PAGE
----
All this means is that depending on your current level of fitness, you may need to modify the number of sets, repetitions, possibly rest periods in order to make progress again. This probably means some form of back-training (deloading) so that you undertrain for some period of time before coming back and going at your routine hard again. When you do come back, there’s many variables you can modify.
Resource: How to Increase the Intensity of Any Workout
According to powerlifter Dave Tate, an advanced lifter may adapt to a routine within 1-2 weeks.
Strength coach Ian King says that unless you’re a beginner, you’ll adapt to any training routine within 3-4 weeks. Coach Charles Poliquin says that you’ll adapt within 5-6 workouts.
Training Sets and Repetitions:
|Training Application||Repetition Guidelines||Working Sets|
|Endurance||12 or more||2 to 3|
|Hypertrophy||6 to 12||3 to 6*|
|Strength||6 or fewer||2 to 6|
|Power||1 to 2||3 to 5|
* Bodybuilding sets may vary dramatically depending on program design
When do you change up your program?
Depends on your level of fitness and your training goals. If somebody tells you to switch your entire routine every 6 weeks and go to the next one, they are giving Internet advice. Meaning, at my level, I can switch my routine almost every workout and survive but if I did that to my beginner friends, they’d be continually sore and never develop proper neuromuscular control.
As a beginner, you might stay in foundation routine for months. Or maybe 6 to 9 weeks before moving into a growth phase. After the growth phase, you can move to an absolute strength phase. Then back to a foundation… and repeat. What you are really doing is not staying in any particular phase for too long as you want to stress your body but change it up shortly thereafter to either take advantage of the new muscle (growth to absolute) or to take an active break.. absolute back to foundational.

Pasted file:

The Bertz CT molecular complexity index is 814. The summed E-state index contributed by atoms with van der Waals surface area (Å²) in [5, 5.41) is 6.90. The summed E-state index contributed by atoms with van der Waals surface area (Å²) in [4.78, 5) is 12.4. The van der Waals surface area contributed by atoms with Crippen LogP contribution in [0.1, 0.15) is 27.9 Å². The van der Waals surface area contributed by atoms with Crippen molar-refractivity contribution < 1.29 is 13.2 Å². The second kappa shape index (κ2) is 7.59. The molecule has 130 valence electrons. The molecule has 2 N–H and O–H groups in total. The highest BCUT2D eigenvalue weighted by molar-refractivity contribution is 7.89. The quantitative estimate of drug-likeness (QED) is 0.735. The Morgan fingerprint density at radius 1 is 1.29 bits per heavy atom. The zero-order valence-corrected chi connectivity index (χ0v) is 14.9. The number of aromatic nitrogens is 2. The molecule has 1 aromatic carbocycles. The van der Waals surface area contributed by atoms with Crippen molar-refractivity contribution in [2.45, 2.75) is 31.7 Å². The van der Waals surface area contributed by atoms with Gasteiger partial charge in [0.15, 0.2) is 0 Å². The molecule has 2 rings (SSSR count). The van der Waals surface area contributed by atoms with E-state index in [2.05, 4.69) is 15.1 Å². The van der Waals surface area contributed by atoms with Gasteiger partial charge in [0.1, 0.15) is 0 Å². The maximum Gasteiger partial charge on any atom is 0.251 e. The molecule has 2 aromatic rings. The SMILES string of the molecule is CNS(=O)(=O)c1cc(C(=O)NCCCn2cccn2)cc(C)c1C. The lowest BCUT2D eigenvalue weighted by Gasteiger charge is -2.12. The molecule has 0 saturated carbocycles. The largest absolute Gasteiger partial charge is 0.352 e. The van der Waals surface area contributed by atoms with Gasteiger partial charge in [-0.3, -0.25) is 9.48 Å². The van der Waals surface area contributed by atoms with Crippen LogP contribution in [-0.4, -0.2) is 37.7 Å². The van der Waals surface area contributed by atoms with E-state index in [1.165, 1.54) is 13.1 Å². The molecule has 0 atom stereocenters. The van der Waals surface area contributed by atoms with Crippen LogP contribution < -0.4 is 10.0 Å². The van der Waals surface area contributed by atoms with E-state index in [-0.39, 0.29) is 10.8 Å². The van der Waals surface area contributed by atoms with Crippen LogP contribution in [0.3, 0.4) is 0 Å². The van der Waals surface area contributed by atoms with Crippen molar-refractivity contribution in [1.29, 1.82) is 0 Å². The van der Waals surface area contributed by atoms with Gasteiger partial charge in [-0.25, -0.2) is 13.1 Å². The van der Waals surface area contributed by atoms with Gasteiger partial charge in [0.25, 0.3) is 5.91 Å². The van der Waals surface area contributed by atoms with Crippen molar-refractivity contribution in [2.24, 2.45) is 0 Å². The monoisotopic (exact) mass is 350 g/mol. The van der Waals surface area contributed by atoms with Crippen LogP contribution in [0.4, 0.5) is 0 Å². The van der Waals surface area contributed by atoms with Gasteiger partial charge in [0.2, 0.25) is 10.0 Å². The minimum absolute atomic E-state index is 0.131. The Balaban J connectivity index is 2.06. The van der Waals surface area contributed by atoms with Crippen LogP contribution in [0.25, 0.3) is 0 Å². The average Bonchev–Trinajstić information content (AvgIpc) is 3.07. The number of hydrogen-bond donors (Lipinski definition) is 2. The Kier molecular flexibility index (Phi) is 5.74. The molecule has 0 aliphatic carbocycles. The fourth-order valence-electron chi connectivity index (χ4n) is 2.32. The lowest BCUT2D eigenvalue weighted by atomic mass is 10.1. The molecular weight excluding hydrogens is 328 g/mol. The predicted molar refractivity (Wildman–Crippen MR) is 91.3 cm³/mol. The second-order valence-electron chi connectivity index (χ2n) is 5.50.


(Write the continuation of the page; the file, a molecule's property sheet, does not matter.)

That’s why taking a bunch of programs that all do different things, tossing a dart at them and picking one is variation but it’s not periodization and it’s not building off the blocks of previous training.
It’s a complicated theory and most people don’t have a plan beyond that training day or that month. (I’ve been there myself). You finish a routine and it’s “Now what?”
This is where a periodized training plan is a must! You can use all of the various intensity techniques in the stages but you cycle thru:
- Foundation Training
- Functional Training (sports specific)
- Pre-Season Training
- In-Season Training
- Active Rest
This blog is related to bodybuilding but each sport will have different seasons and different drills and exercises associated with each. Hopefully your coach has a specific plan to address your sport.
If you are just into general fitness, then go to the gym, do your sets of 3 with 10 reps, eat better and you’ll be fine. But if you plan on competing in a contest or you want to increase your bench press, pull-ups or deadlift, that’s where a training plan comes into play. Adding weight forever won’t work forever and you need techniques to get you past sticking point.
By now, you should realize that simply changing up sets and reps will work for some but it’s not a random process. A beginner can stick with a certain number of reps and sets and be fine while the advanced athlete may need to cycle thru the stages on a weekly or semi-weekly basis. It’s not as simple as looking at somebody and telling them, “You’ve been working out for how long? Okay, it’s time to change your sets and reps.”
Stick with me folks, I’ll take this concept further and explain the concept in more detail and give you some example routines so you can get a better understanding.
Marc David – CPT
“The NoBull Muscle Guy”
Author of NoBull Bodybuilding